By the end of his life in 2004, James was a long-running joke. Chappelle’s Show had kept the joke alive with its “True Hollywood Stories” segments, Charlie Murphy telling tales of James’s spaced-out antics — often violent, always obnoxious and arrogant — from back when Charlie and his brother, Eddie, were running around with James in the rarefied world of 1980s backstage excess. Dave Chappelle would play James in the reenactments while Murphy did the narration. But the whole conceit could never have cohered without the cooperation of James himself, whose talking-head interview segments about the events in question always produced some of the deepest laughs, while showing that James himself was in on the joke.
Read the rest at the L.A. Review

Tuesday, December 2, 2014

The Creator of 'Hip Hop Family Tree' Talks Rap History and Comics

Ed Piskor’s Hip Hop Family Tree is an astonishing feat of cultural archaeology, in both ambition and execution. The project somehow doesn’t seem quite real: a comic-book history of hip-hop going back to the very beginning—the late 70s—where lore is thick and documentation scarce. To tell this story in any language would be a challenge; to tell it in the language of comics feels like a magical summoning.

The very first panel takes place at 1520 Sedgwick Avenue in the Bronx, believed to be rap’s birthplace, a community center where DJ Kool Herc first got the idea to talk in rhymes over the records he spun. From those beginnings emerged a local culture that became a global empire.
Piskor’s preparation for this historiographical undertaking is limited to his comic history of computer hacking, Whizzywig (2012), as well as the drawings he contributed to Harvey Pekar’s The Beats: A Graphic History (2009). So far, he’s published two volumes of Hip Hop Family Tree—out of the six he’s contracted for—with new pages serialized weekly at Boing Boing.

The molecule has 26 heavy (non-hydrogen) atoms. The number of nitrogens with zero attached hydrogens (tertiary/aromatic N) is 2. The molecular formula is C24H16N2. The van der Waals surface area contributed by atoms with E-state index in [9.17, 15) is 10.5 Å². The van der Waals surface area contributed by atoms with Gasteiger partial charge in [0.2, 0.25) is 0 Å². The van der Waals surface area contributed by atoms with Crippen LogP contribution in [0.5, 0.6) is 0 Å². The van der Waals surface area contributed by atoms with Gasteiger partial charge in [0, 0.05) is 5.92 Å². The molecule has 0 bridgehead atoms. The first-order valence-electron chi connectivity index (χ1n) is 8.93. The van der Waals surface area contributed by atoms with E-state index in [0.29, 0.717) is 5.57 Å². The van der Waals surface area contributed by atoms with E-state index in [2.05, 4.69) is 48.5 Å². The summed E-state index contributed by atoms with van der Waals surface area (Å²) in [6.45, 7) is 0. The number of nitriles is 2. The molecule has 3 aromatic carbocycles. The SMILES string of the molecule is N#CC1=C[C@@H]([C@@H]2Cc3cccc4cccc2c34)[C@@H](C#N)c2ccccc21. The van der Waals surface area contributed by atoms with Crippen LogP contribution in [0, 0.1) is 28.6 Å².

Piskor manages to make his history live by isolating key moments in the culture’s development—some of them obscure but crucial, others nearly as well-known as they should be—and extracting from these moments a few key anecdotes which are then dramatized and made humorous through illustration. He’s able to employ this methodology in telling about everything from rap’s first appearance on Soul Train to the definitive battle between Kool Moe Dee and Busy Bee to hip-hop’s acquisition of a socio-political consciousness, to the making of Wild Style (1983), to the formation of Run DMC. The characters he draws are animated and nuanced, with affectionate attention paid to period detail. The whole concept works, on every single page, and, taken in its totality, the book is allowed to become as epic in its variety and dimensions as the story it tells. 

I spoke with Piskor about the hip-hop community's response to the series, how he finds most nonfiction graphic illustration to be "garbage," and how tall and wide he'd like to grow his rap Family Tree.